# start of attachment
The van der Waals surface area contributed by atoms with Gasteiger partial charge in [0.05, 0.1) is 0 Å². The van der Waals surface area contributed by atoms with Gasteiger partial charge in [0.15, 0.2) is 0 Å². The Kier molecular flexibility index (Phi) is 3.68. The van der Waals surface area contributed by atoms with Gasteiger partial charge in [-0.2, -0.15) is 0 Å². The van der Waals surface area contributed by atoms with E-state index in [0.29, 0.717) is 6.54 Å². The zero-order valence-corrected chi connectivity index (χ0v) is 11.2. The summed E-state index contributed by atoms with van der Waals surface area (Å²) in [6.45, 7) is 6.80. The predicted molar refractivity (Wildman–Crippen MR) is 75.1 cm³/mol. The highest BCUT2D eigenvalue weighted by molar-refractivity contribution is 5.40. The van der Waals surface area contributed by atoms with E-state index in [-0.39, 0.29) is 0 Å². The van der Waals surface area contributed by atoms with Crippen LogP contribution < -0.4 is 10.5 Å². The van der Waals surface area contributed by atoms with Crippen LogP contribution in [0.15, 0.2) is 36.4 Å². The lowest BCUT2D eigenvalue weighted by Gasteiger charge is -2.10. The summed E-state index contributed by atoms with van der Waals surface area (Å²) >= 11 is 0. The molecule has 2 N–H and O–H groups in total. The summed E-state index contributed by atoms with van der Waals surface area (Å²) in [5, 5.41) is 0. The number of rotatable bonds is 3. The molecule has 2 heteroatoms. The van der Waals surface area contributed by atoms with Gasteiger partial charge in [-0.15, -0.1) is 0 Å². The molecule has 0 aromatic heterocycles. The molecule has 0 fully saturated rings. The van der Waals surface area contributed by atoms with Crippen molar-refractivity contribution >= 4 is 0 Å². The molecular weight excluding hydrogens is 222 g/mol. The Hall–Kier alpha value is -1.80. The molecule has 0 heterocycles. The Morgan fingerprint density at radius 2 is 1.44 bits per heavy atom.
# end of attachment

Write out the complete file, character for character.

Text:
The van der Waals surface area contributed by atoms with Gasteiger partial charge in [0.05, 0.1) is 0 Å². The van der Waals surface area contributed by atoms with Gasteiger partial charge in [0.15, 0.2) is 0 Å². The Kier molecular flexibility index (Phi) is 3.68. The van der Waals surface area contributed by atoms with Gasteiger partial charge in [-0.2, -0.15) is 0 Å². The van der Waals surface area contributed by atoms with E-state index in [0.29, 0.717) is 6.54 Å². The zero-order valence-corrected chi connectivity index (χ0v) is 11.2. The summed E-state index contributed by atoms with van der Waals surface area (Å²) in [6.45, 7) is 6.80. The predicted molar refractivity (Wildman–Crippen MR) is 75.1 cm³/mol. The highest BCUT2D eigenvalue weighted by molar-refractivity contribution is 5.40. The van der Waals surface area contributed by atoms with E-state index in [-0.39, 0.29) is 0 Å². The van der Waals surface area contributed by atoms with Crippen LogP contribution < -0.4 is 10.5 Å². The van der Waals surface area contributed by atoms with Crippen LogP contribution in [0.15, 0.2) is 36.4 Å². The lowest BCUT2D eigenvalue weighted by Gasteiger charge is -2.10. The summed E-state index contributed by atoms with van der Waals surface area (Å²) >= 11 is 0. The molecule has 2 N–H and O–H groups in total. The summed E-state index contributed by atoms with van der Waals surface area (Å²) in [5, 5.41) is 0. The number of rotatable bonds is 3. The molecule has 2 heteroatoms. The van der Waals surface area contributed by atoms with Gasteiger partial charge in [-0.15, -0.1) is 0 Å². The molecule has 0 aromatic heterocycles. The molecule has 0 fully saturated rings. The van der Waals surface area contributed by atoms with Crippen molar-refractivity contribution >= 4 is 0 Å². The molecular weight excluding hydrogens is 222 g/mol. The Hall–Kier alpha value is -1.80. The molecule has 0 heterocycles. The Morgan fingerprint density at radius 2 is 1.44 bits per heavy atom.